While the long-awaited safety audit reviewed last week by the School Committee — and calling for $1 million in critical upgrades — was being conducted in September, the school department cut a position from its safety liaison office.
Now a top school official and members of the School Committee are skeptical that the Worcester Public Schools are positioned to adequately respond to the review by Norwell-based Good Harbor Techmark LLC, which in addition to the critical upgrades identified more than $5 million in overall improvements at the 15 schools it canvassed.
School Safety Liaison Robert Pezzella told the Sun last week, “To say that we’re going to put a million dollars of new funding into school safety, when school safety has recently been cut, is very worrisome to me of how we are going to fulfill the recommendations of the audit.”
Pezzella said a school adjustment counselor assigned to his office received a promotion to another department. The position in the school safety liaison office was not filled and then cut.
“I’ve always had adjustment counselors assigned to my office, and to a certain degree, strictly for school safety,” Pezzella said.
According to Pezzella, now the sole employee of the safety liaison office, the adjustment counselor spent half her time working in the safety center with children, and the other half dedicated to school safety issues.
School Committee member Dianna Biancheria said at the Thursday, Dec. 17, board meeting that she would like to see the position filled with a replacement in order to help support Pezzella’s department.
“Right now, we don’t have have any other department in Worcester Public Schools that is a stand-alone person. I’m making the suggestion to administration that they rethink how this department is presently and not wait months down the road,” she said.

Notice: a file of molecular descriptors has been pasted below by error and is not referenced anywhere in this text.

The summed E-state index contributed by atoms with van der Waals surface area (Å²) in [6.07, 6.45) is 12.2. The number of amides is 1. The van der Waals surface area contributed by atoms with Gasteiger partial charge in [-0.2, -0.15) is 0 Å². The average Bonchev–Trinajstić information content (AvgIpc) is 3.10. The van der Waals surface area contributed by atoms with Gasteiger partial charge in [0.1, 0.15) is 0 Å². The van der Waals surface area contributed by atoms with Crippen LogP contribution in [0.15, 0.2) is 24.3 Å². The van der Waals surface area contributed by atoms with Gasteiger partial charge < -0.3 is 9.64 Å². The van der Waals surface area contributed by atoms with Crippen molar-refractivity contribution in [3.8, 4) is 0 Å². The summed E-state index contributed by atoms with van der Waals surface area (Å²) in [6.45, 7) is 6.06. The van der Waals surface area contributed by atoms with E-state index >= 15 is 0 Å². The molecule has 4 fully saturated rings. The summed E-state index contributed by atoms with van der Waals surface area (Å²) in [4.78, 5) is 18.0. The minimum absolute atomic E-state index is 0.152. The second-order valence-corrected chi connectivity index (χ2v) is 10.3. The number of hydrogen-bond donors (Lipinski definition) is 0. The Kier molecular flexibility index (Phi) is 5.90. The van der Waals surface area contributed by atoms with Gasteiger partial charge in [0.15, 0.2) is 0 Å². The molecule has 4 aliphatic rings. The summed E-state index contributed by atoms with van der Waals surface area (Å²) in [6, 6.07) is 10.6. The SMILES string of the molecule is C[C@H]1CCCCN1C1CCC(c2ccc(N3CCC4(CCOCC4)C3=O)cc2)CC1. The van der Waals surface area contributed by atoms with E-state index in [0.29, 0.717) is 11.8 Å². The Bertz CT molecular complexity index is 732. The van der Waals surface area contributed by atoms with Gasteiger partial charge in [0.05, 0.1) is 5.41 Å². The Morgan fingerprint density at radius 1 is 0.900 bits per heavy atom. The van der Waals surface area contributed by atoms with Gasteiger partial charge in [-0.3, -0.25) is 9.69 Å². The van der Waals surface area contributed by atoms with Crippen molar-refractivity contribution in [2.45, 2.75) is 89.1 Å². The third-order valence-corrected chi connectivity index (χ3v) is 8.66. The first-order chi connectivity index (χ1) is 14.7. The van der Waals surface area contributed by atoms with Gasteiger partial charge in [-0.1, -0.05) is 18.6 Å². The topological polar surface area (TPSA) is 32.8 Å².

Pezzella confirmed that he had a meeting with interim Superintendent Marco C. Rodrigues on Friday, but he would not comment beyond that.
When asked how feasible implementing the recommendations of the school audit would be, School Committee member Brian O’Connell said, “It’s going to be difficult. That’s really only $5 million to fix the 15 schools covered by the audit. We have 45 schools and I’m assuming the cost would increase considerably.”
“The report we received from Good Harbor Techmark was very thorough and it encompasses all aspects of the RFP,” Rodrigues said in an email. “The report is complimentary of most protocols and processes we have in place and it also identifies areas for improvement, including some gaps.”
Last school year, nearly 50 school employees and 36 students were assaulted, and there were 40 incidents of weapons being used in a school. There were four bomb threats at North High school and a fifth presumed threat resulted in 599 students being absent in one day.
“To begin, the District, City of Worcester (City) and public must seek to define what it truly means to be a ‘safe school’,” reads the report’s introduction. “While many tend to focus strictly on physical security features (i.e. “we need more cameras”), a broader definition and focus is necessary. … The expectation of schools solving all security problems with additional personnel or security devices is simply unsustainable.”
Although the audit supports current ongoing safety measures [school liaison officers, North High’s Lead Teacher for School Safety and Security model, and hazard response planning], points out that there is plenty of support from “stakeholders” and that recent data shows suspension rates have gone down, the call is still made for increased efforts.
According to the audit, [Editor’s note: Starts on page 20 of the linked PDF of the Dec. 17 meeting agenda] there are 93 “critical” and “high” safety measures that should be implemented immediately. Those carry an estimated cost of nearly $3 million.
These measures include the expansion of the school safety liaison officer program, reevaluation of the use of private security guards, and improving the infrastructure of current security systems.
The audit also calls for creating the position of an Emergency Preparedness Officer (EPO) that reports directly to the Superintendent.